AMMAN - From music and art festivals to stunning landscapes and ancient ruins, Jordanian officials say the kingdom is ready to welcome large numbers of visitors from the oil-rich Gulf States and Europe this summer.

Like most of the Middle East, this small kingdom has seen growing popular pressure for reform, with street protests sweeping the country. But unlike Egypt and Syria, Jordan has been remarkably stable and tourists are coming back.

Tourism was down by 16.5 percent in 2011, according to Jordanian Minister of Tourism and Antiquities to Nayef Al-Fayes, who reported that Jordan’s tourism sector lost $1 billion dollars when most bookings by European tour operators were cancelled.

But this summer, as wealthy tourists from Saudi Arabia, Kuwait, Dubai and Abu Dhabi are planning their summer vacations, Jordan is again an attractive destination, and major cities are expecting unprecedented traffic congestion.

During the month of May, when the inferno of the Gulf summer starts, tourism revenues grew by nearly 40 percent as the number of visitors from the Gulf started climbing, some of them escaping to Jordan to beat the heat, which is often cooler than the Gulf.

Financial experts from the currency exchange industry say there has been a surge in demand for the Jordanian dinar, mostly from wealthy Gulf visitors. That rising demand, coupled with financial transactions of Jordanian expatriates in the Gulf, which reached nearly $1 billion, consolidated the strength of the dinar, despite the disastrous financial situation of the government.

Tourism industry experts say revenues will be essential to help the country deal with its severe financial difficulties, in which foreign debt stands at $20 billion while the fiscal budget is running with a deficit of more than $2 billion.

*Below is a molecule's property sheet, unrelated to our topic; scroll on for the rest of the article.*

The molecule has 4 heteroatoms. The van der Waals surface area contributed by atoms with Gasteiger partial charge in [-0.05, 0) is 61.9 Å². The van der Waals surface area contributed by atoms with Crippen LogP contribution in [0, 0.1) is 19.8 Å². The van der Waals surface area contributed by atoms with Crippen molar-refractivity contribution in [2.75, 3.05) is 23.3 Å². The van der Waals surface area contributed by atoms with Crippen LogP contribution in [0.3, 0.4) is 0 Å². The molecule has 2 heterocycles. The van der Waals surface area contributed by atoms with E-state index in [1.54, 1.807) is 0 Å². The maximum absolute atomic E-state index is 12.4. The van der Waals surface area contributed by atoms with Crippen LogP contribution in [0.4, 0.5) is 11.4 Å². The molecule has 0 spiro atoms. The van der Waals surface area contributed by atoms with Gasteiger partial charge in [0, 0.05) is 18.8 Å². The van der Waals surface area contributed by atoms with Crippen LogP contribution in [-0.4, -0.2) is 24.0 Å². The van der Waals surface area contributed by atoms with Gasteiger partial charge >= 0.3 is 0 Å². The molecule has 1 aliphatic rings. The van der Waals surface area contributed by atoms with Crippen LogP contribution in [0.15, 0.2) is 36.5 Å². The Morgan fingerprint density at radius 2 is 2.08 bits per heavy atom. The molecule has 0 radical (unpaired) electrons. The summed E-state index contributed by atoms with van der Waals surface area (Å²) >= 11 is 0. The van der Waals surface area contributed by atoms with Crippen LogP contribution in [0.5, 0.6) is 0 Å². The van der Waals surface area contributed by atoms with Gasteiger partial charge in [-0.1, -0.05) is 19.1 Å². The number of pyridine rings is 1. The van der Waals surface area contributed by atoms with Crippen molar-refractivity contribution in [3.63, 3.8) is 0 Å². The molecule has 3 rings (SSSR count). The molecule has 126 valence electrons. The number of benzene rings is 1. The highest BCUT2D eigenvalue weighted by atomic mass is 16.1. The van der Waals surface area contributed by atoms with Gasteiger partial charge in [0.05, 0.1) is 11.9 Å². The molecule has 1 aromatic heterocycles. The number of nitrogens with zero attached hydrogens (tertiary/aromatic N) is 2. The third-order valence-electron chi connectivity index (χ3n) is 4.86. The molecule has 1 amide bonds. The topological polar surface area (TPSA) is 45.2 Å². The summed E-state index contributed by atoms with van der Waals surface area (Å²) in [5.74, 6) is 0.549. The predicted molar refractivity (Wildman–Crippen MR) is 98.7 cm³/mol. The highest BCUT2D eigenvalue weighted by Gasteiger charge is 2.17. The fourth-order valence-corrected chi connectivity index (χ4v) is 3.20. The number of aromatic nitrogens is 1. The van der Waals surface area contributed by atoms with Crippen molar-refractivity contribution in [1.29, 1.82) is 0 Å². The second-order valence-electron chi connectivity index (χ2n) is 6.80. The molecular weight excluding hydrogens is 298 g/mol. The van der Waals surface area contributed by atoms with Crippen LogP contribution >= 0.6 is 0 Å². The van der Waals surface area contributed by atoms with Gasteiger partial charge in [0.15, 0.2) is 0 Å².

Meanwhile, the Jordan Hotel Association reports that hotel occupancy currently stands at an average rate of 80 percent, but a 100 percent occupancy rate is expected in days to come. Tourism is one of the most important components of the Jordanian economy which has few natural resources to draw upon.

Minister of Tourism Al-Fayes said the government is planning a series of summer festival in Amman, Jerash, Karak, Fuheis and other parts of the kingdom. The Jerash summer festival kicks of this week, promising visitors an array of activities for families including concerts by famous artists, musical shows and cultural activities.

Amman will also see a variety of street festivals with artists and musicians including samba bands, fire breathing acrobats, and stilt-walkers to entertain local residents and visitors.

The government said it has taken measures to boost its tourism revenues by making it easier for foreign tourists to come and by imposing higher fees to key tourist sites such as Petra and Wadi Rum. A one-day entrance to Petra, for example, costs $125, although the fee goes down if a tourist stays in Jordan overnight.

Jordan is benefiting from the growing instability in Egypt and Lebanon, two major destinations for Gulf holiday-makers. But officials from Jordan’s tourism board believe there is a room for even more tourists.

Jordan has been banking on the unique natural wonders of Petra and the Dead Sea to lure visitors from Europe, while at the same time relaxing its laws over drinking and night life to accommodate needs of other market segments.

Abdul Razaq Arabiat, a senior official at the Jordan Tourism Board, believes changes in the region carry with them new opportunities.

“The current political, economic and social changes as well as market trends represent a major challenge to tourism, but also provide new opportunities,” he told The Media Line, saying that the government has worked on promoting its continued stability during a time of uncertainty in the region. “We have invited more than 400 journalists this year to show how the situation in Jordan is stable.”

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